The Second First Day

Today’s post was inspired by another  prompt from class. “Write from dawn to dusk”. Enjoy everyone! 


I wrestle with the covers one last time and finally open my eyes to stare at the off-white ceiling for a few minutes. I sit up and put my Woody Allen shaped frames—saved for the privacy of my apartment—on my nose and the room comes into focus.

I tiptoe out of the bedroom to avoid waking my roommate as she sleeps at a perfect right angle on top of her raft (read: air mattress) and begin my usual morning routine. As I shower, dress, and have breakfast, I decide that today, as my first day of my second semester at college, I will talk to at least one person in each of my classes. I need to make friends and after first semester, have realized that they aren’t going to magically make themselves. I leave my apartment and fight against the cold gusts of January wind as I make my way to campus and find my classroom.

My professor confuses me. For several reasons. First, when he opens his mouth, a fluent line of French unravels. This isn’t so unexpected since we are in “Elementary French 1,” but then he speaks in English and it is so tainted with a French accent that I still cannot understand him. This isn’t so unexpected either since I am unfamiliar with the language, but what is totally unexpected is that the professor is a small, black man. I am alarmed by how racist I suddenly feel. When class is over, I turn to the girl to my right. She has dirty blonde hair with bangs that cover her forehead and the biggest smile I have ever seen in my life. I introduce myself and she says her name is Melissa.

I enter my next class and slip into an empty seat among the surprisingly large crowd of people. The professor glides into the room as if she has descended from a cloud and introduces herself as Professor Seligman and the class as “Masterworks of Western Music,” which makes me feel like all the enjoyment of listening to music in the first place has been extinguished. Before leaving the room, I compliment the girl on my left about her purse and she says thanks.

I brace myself against the cold and walk across campus for lunch at the café. Once inside, I recognize a boy from my French class and say hello. He introduces himself as Cliff—short for Clifford–and explains that he’s already decided to drop the class. Discouraged that I’ve now wasted time trying to make friends with someone I will most likely never see again, I wish Cliff a good day and find a table to sit at by myself.

I don’t notice the boy sitting at the table beside me, but after eating, I stand up to put my coat on at the same time he does. Before I can, he grabs the small pile of trash I have accumulated on my table and throws it out for me. When he passes by on his way out of the café, I thank him. I guess there are other people trying to make friends today too.

I leave through the side door of the café myself, and head for the school bookstore. I balance textbooks in my arms as I wait in line to pay and hear two male voices behind me talking about how, if they could, they would spend their whole lives in college, first taking all the English courses, then the Math courses, and then the History courses. Although talking to people outside of my classes was not a goal for today, I feel particularly brave and turn around and join their conversation. It is not long before it is my turn to pay and I say goodbye to my newest acquaintances before I am forced to empty my bank account to complete my transaction.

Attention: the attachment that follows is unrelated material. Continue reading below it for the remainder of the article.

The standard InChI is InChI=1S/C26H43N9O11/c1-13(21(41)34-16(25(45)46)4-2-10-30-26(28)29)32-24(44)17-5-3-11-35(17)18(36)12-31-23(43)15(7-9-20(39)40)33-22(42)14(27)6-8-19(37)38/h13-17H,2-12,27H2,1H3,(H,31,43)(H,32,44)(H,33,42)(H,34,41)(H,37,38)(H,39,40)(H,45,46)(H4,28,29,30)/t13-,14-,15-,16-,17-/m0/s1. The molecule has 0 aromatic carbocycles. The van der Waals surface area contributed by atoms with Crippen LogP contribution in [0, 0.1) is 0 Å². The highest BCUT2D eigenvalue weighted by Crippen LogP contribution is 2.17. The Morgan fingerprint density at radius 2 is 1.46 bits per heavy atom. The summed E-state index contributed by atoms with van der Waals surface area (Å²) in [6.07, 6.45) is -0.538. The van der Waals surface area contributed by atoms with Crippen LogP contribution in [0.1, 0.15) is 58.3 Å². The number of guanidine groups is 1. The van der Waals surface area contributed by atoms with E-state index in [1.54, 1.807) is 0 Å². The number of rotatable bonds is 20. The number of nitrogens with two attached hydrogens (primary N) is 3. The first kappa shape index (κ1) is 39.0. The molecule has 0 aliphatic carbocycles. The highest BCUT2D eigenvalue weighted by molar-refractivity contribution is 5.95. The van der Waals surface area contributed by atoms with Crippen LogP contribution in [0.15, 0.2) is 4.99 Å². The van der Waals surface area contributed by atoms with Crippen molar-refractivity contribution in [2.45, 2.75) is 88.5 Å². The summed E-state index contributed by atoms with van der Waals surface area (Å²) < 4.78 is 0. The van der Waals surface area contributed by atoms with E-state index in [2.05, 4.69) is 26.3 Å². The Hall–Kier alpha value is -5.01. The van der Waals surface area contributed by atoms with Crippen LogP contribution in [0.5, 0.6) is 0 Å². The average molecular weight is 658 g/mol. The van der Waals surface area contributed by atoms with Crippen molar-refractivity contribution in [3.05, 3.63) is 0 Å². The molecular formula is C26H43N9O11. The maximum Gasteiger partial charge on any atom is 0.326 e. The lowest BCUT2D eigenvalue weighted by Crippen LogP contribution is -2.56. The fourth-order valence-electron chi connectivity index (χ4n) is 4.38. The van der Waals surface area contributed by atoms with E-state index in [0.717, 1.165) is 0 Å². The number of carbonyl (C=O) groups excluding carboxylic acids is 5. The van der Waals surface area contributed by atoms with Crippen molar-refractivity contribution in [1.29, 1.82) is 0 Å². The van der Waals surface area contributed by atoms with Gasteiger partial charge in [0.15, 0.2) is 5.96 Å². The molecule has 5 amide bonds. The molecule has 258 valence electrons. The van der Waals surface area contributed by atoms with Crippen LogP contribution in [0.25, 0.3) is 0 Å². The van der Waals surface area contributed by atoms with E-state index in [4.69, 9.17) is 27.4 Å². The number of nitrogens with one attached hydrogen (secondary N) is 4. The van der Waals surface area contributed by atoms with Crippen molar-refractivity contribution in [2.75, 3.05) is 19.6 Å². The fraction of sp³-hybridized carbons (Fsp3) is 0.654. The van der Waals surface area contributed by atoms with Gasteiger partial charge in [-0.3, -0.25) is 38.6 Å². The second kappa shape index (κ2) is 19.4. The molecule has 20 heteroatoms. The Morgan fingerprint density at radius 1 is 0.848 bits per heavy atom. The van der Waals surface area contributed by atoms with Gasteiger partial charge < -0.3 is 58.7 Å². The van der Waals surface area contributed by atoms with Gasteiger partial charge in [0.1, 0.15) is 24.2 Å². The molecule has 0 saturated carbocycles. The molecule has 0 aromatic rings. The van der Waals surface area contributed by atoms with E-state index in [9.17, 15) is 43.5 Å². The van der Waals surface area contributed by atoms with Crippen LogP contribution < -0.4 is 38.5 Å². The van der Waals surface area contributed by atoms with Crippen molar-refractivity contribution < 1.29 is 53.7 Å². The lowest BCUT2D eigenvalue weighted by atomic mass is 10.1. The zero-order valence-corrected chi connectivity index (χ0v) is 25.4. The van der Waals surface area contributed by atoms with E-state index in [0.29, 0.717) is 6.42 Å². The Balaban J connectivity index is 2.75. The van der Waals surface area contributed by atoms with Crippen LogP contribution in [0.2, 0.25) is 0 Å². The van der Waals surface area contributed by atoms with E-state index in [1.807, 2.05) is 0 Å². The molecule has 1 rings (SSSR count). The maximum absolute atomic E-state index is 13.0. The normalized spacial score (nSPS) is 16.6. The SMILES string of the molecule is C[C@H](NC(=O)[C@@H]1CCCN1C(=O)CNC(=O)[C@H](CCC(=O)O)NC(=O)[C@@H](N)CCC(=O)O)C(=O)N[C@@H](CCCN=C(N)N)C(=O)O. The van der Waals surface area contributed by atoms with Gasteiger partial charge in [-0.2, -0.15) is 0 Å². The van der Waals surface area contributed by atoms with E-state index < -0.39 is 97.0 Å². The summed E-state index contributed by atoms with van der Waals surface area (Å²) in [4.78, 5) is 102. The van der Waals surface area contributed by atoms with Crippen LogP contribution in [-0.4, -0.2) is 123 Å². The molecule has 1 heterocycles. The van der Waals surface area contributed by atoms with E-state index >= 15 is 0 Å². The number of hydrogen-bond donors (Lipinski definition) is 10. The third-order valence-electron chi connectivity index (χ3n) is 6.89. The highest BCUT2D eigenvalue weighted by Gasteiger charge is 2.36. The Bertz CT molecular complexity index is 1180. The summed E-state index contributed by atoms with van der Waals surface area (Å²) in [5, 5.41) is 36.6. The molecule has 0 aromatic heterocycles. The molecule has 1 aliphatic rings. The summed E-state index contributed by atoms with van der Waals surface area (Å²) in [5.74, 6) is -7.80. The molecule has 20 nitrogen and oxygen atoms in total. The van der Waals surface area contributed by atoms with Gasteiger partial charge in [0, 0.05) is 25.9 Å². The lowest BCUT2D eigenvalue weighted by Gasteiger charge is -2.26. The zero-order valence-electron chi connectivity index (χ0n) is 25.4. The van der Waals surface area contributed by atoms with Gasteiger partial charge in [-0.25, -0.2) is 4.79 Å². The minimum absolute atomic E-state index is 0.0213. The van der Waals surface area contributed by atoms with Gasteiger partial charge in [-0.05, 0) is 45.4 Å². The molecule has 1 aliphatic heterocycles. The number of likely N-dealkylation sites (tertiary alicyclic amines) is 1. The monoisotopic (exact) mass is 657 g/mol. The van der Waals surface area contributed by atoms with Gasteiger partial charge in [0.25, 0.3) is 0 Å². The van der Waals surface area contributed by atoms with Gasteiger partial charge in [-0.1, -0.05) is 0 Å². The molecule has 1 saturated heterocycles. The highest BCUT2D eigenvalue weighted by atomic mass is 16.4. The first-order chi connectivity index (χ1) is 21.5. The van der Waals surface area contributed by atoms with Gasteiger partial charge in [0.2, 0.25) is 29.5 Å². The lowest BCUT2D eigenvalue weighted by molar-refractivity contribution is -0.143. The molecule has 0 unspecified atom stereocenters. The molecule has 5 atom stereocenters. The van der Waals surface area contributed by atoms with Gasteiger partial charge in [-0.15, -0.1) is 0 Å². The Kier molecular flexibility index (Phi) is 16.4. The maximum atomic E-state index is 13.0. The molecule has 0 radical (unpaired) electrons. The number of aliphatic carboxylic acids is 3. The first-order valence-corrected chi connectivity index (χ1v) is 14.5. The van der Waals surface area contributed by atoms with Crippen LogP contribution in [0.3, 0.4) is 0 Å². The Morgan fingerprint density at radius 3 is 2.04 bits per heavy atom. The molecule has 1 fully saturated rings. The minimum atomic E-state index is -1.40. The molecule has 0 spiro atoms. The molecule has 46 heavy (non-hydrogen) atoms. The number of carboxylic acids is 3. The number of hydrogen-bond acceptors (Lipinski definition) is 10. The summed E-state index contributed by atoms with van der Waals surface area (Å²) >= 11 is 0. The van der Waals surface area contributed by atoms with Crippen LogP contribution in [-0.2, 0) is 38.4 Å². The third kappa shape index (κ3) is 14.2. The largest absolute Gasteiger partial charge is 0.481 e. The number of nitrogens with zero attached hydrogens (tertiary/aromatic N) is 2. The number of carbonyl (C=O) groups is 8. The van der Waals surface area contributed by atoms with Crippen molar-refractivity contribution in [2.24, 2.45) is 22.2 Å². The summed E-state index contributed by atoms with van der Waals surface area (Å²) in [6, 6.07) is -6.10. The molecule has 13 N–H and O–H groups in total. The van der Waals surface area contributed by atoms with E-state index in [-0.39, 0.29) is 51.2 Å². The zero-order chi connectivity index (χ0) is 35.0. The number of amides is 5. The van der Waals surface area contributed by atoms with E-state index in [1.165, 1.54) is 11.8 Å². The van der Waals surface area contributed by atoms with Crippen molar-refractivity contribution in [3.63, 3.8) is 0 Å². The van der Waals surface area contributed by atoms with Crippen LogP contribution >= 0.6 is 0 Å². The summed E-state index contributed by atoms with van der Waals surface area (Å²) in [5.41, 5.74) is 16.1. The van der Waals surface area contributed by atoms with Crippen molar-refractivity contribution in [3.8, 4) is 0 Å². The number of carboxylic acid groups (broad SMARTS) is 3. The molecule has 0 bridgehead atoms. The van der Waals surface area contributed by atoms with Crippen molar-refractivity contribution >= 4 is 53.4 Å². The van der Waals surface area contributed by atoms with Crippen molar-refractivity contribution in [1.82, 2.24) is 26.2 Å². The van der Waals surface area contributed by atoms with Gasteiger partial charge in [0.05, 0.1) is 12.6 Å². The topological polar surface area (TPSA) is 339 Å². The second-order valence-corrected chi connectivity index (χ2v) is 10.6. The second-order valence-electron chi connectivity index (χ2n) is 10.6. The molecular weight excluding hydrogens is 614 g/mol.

I speed walk to my next class and find the last available seat around the long wooden table, right next to the cutest kid in class. While we wait for our professor, I initiate small talk, which is a surprise to myself, considering I have trouble talking to anyone, let alone anyone who also happens to be cute. The teacher walks in and welcomes us to “What Causes Cancer?” and kills our budding romance before it even has chance to root. We each introduce ourselves around the table and I learn that the cute kid’s name is Forrest and he’s a French major, and suddenly all hope is not lost since it just so happens I will most likely need a French tutor in the very near future.

I leave class and start walking back to my apartment since I have no more classes for the day. As I pass the library, an old lady pops out of the door wearing a royal blue coat so bright you feel as if it has punched you. Since I’ve been talking to so many people today, I decide to talk to one more before I go home. I tell her I like the color of her coat and ask if she takes classes here—my roommate used to have a class with a very old man until one day he stopped showing up—and she tells me that she is an alum and works to fundraise for the library. I accompany her to her car because she appears quite fragile and also in the hopes she’ll offer me a ride home in the unbearable cold. As a child, I was taught never to get into strangers’ cars but I figure she’s just a little old lady; I can take her down if I need to.

And so, when she asks if I’d like a ride home, I enthusiastically say I’d love one as long as it’s no trouble and when she says it isn’t, I get into her car. As she drives me the few minutes to my apartment complex she tells me how she was a second grade teacher and then a librarian. She says she doesn’t miss the work much, but she misses the kids. Suddenly I realize the purpose of my day spent trying to meet new people. Yes, I was trying to make friends. But the importance of doing such was simply because it’s not what we do in our lives that matters, but who we share it with that is important.